Earlier this year, Wyandotte (Mich.) Municipal Services was concerned that not enough residents would take advantage of a grant-funded program for free home energy audits.
Officials did whatever they could to spread the word about the program, including enlisting the help of a local radio and TV personality to do videos profiling the program and some of the residents who benefited from it, according to The News Herald.
Whatever they did apparently worked. The "Save a Watt in Wyandotte" program has been so successful that it's been extended until Sept. 30 due to high demand from city residents.
Every house in Wyandotte is eligible for free energy inspections, as well as grants, discounts and low-interest loans to residents interested in making energy-efficient changes to their residences.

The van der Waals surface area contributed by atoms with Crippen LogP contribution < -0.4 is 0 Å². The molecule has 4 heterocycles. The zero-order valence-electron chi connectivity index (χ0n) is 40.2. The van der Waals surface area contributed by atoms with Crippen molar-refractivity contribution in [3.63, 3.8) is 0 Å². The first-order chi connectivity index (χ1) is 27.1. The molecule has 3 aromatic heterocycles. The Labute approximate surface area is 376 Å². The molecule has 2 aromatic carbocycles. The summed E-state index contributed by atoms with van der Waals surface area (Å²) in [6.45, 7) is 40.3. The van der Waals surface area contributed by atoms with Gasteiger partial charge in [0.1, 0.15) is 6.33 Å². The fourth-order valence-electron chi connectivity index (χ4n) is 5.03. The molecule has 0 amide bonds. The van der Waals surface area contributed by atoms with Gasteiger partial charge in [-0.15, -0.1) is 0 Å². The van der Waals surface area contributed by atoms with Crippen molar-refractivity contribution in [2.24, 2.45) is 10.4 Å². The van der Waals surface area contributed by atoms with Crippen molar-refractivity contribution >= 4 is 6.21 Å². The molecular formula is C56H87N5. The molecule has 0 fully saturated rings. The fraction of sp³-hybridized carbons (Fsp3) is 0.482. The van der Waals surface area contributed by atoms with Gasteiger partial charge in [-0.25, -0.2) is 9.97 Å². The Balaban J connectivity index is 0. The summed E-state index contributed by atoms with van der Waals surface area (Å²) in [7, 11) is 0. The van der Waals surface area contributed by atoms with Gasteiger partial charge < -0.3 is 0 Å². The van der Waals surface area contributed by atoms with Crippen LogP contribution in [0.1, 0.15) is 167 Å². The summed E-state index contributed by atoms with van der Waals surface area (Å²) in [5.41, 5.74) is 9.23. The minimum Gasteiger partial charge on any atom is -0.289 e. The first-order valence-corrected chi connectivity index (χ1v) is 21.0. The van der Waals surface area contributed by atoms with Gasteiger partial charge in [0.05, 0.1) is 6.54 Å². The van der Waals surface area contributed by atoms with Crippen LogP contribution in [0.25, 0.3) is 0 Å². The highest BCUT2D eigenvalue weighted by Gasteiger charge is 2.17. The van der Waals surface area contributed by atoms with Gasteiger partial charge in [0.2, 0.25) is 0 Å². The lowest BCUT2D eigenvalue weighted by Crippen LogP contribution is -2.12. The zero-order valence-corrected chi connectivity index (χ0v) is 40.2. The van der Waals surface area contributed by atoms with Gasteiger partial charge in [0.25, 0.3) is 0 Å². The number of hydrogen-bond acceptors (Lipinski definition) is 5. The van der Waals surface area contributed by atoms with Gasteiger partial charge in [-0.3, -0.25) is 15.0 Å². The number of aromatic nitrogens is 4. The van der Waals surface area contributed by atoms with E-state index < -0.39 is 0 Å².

Just over $4 million in grant money from the U.S. Department of Energy and the state of Michigan was awarded to Wyandotte Municipal Services to carry out the program.
Every house, whether owned or rented, is eligible for free energy audits. The results of those audits determine what, if any, improvements are needed. Money and discounts are available to help pay for a variety of improvements.
"We've performed free home energy audits to over 1,400 homes, but we're shooting for at least 2,000," said Pamela Tierney, who is the energy services program manager for Wyandotte Municipal Services. "That's a good chunk of the homes in the city."
Tierney calls the grant a jackpot for the city.
"This is a chance for our residents to get a huge helping hand toward making their homes greener and more comfortable while saving money," she said.
Read more about home energy audits.